Conditions for staff and patients at Western State, the state-run psychiatric hospital in Staunton, are improving following a partial shutdown of admissions ordered by the Department of Behavioral Health and Developmental Services. WMRA's Randi B. Hagi reports.
Western State was one of five state psychiatric hospitals that were closed to new civil admissions on July 9th, although they did continue to accept patients coming from local jails. Hospital director Dr. Jonathan Anderson said they're running at about 70% capacity now with 172 patients.
DR. JONATHAN ANDERSON: Our staffing was very low, and we were worried about the safety of our staff and of the patients because of that staff shortage … We were having episodes where staff were being injured by patients. Now that happens, but I think we all felt that because of the staffing shortage, that that was a setup, and before something really terrible happened, the commissioner wanted to be proactive.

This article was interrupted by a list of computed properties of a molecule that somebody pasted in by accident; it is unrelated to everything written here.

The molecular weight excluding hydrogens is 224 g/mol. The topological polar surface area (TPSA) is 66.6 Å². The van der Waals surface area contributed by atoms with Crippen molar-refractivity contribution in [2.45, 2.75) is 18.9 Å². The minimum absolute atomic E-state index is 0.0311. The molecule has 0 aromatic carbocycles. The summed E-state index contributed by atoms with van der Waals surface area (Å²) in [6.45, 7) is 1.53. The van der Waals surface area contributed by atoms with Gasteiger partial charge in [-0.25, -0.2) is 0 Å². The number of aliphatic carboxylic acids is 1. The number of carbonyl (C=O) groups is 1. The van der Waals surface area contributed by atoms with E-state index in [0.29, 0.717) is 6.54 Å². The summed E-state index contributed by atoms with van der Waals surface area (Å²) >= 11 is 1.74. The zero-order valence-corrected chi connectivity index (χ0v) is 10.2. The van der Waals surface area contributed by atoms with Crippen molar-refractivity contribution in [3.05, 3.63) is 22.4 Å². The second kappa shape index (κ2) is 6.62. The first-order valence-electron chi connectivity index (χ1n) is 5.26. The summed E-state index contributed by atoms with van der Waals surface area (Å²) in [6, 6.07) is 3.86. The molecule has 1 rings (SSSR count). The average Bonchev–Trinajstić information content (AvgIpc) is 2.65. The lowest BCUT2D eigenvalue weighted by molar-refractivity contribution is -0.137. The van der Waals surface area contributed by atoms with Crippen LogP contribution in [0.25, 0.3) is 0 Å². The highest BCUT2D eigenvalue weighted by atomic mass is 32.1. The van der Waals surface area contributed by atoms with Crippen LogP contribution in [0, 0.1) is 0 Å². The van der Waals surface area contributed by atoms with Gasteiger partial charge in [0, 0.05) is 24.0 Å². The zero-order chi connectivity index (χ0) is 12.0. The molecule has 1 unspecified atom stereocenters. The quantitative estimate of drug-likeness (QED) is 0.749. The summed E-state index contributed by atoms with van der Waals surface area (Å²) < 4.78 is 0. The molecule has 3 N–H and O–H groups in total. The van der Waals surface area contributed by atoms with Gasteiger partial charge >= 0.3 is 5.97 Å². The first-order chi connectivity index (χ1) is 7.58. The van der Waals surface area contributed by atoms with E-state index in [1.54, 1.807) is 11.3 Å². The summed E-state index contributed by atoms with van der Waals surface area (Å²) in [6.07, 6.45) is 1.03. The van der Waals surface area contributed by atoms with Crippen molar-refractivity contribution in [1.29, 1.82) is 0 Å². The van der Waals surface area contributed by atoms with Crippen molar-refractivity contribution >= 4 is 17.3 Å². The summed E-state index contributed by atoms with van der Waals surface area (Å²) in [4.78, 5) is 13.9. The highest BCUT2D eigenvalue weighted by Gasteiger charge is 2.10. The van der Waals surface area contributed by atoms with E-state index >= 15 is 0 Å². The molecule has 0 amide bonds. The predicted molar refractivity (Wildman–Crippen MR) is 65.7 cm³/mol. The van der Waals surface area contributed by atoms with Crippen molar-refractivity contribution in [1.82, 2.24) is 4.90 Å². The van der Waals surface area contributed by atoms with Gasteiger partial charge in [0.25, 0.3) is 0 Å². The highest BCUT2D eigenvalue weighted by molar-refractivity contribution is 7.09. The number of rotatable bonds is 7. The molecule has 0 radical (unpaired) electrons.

Because the total number of patients is at a more manageable level, the state has allowed them to start bringing in one new patient for every one they discharge. Patients that would have previously been taken to this hospital are now being taken in by private hospitals. Already, Anderson said --
ANDERSON: It feels much better. Things just seem to be going better. And with that reduced census, and the plan to try to continue that, I think will allow us to run more safely. Because that's the bottom line, we want our patients and our staff to be safe.
He's hopeful that the General Assembly will increase the hospital's budget next fiscal year, so that they can recruit and retain more staff with higher wages.